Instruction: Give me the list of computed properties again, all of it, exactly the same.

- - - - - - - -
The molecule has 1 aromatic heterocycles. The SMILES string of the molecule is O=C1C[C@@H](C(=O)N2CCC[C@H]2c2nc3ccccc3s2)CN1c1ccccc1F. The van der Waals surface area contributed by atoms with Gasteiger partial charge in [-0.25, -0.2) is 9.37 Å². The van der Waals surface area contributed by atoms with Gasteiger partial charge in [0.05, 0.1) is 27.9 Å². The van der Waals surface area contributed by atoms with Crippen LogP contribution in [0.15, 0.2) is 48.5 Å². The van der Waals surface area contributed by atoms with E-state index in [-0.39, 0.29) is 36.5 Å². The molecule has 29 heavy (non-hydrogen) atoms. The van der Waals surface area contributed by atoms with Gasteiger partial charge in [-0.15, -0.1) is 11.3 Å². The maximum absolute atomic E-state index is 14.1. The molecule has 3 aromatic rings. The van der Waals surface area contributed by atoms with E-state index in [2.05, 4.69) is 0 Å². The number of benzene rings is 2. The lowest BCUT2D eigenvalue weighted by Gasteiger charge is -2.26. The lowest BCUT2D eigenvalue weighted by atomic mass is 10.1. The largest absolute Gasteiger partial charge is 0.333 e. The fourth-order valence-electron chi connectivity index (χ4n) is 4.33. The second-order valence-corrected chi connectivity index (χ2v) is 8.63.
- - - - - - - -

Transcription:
The molecule has 1 aromatic heterocycles. The SMILES string of the molecule is O=C1C[C@@H](C(=O)N2CCC[C@H]2c2nc3ccccc3s2)CN1c1ccccc1F. The van der Waals surface area contributed by atoms with Gasteiger partial charge in [-0.25, -0.2) is 9.37 Å². The van der Waals surface area contributed by atoms with Gasteiger partial charge in [0.05, 0.1) is 27.9 Å². The van der Waals surface area contributed by atoms with Crippen LogP contribution in [0.15, 0.2) is 48.5 Å². The van der Waals surface area contributed by atoms with E-state index in [-0.39, 0.29) is 36.5 Å². The molecule has 29 heavy (non-hydrogen) atoms. The van der Waals surface area contributed by atoms with Gasteiger partial charge in [-0.15, -0.1) is 11.3 Å². The maximum absolute atomic E-state index is 14.1. The molecule has 3 aromatic rings. The van der Waals surface area contributed by atoms with E-state index in [2.05, 4.69) is 0 Å². The number of benzene rings is 2. The lowest BCUT2D eigenvalue weighted by Gasteiger charge is -2.26. The lowest BCUT2D eigenvalue weighted by atomic mass is 10.1. The largest absolute Gasteiger partial charge is 0.333 e. The fourth-order valence-electron chi connectivity index (χ4n) is 4.33. The second-order valence-corrected chi connectivity index (χ2v) is 8.63.